The executives of Billabong International have announced a significant program of change for the company in its strategic review update. Amongst other measures, the company announced the partial sale of its Nixon brand in a JV with Trilantic Capital Partners.
Billabong confirmed the approach earlier this week by private equity giant TPG Capital in today's results and updates to the market, saying the company received "a non-binding, indicative proposal from TPG Capital to
acquire all of the shares in the company for $A3.00 cash per share".
However, the group said that proposal was not certain, and subject to due diligence, finance and conditional on other factors including "Billabong not selling down its ownership interest in any of its brands". On the partial sale of the Nixon brand, the company's board explained that they were concerned about breaching bank covenants unless it made some transaction to address balance sheet issues.
The review was announced in December after the catastrophic earnings downgrade and speculation about the company’s future had centred on two broad categories: capitals raisings and a takeover. It’s understood that Billabong founder Gordon Merchant, who holds 45 per cent of the company, isn’t particularly interested in a takeover because the stock is so beaten down.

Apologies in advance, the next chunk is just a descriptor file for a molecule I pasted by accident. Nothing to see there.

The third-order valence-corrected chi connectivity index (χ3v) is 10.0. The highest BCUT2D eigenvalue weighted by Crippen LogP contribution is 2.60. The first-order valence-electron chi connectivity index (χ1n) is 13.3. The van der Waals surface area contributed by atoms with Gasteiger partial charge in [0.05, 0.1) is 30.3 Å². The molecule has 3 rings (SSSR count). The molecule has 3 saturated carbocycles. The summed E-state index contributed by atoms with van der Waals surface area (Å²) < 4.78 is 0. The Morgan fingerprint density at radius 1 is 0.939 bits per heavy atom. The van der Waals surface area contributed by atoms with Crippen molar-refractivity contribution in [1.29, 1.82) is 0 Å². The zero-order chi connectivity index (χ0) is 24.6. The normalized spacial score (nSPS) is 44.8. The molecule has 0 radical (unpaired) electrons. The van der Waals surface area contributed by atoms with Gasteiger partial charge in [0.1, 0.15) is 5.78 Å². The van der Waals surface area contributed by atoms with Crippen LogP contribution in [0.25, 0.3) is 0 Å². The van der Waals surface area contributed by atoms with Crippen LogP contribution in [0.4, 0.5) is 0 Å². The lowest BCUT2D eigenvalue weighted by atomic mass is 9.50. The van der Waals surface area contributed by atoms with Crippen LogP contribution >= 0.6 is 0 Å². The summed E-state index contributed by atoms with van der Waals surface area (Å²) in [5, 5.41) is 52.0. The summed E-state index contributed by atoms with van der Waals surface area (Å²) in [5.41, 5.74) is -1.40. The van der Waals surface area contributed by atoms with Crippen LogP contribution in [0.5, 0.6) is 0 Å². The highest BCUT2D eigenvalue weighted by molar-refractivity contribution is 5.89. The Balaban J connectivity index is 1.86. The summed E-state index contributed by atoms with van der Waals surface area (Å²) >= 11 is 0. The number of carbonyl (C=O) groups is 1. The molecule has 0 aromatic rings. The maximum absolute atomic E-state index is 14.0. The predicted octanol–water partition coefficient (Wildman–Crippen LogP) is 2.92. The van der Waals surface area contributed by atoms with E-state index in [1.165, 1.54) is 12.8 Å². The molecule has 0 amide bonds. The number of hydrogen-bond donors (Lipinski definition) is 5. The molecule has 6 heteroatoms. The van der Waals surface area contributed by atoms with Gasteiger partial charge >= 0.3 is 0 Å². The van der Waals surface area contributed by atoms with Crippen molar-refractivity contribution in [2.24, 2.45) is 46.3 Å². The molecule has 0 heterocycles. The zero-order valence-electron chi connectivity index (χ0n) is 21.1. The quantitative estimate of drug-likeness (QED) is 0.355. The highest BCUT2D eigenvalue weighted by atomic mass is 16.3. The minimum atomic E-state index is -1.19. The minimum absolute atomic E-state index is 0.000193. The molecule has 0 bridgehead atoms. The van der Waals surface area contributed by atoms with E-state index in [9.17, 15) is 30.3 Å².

To some extent that’s fair. This time last year the stock was above $8, this morning it was down 78 per cent to $1.79. While the reported proposal from TPG of something north of $3 would constitute a good premium, it’d be hard for anyone to swallow given where the stock was not long ago. Shares in the company did soar, however, upon resumption of trading this morning – roughly doubling to $2.60 by 1100 AEDT, reflecting the changed situation in light of the announcements.
Speaking of which, things have gone a little quiet at Spotless Group after the company finally relented to investor demands and decided to give suitor Pacific Equity Partners the key to the data room. At the moment, PEP is looking at an offer of $2.68 a share, which falls short of the board’s $2.80 target from where it will deliver unanimous recommendation to shareholders. Quite simply, they think the company’s strategic turnaround strategy can’t be completely found in $2.68.
However, The Australian Financial Review understands that PEP will start conducting due diligence as soon as Monday, which will give the Spotless advisers at Goldman Sachs an opportunity to talk the company up to its private equity suitor.
Ludowici, FLSmidth, Weir Group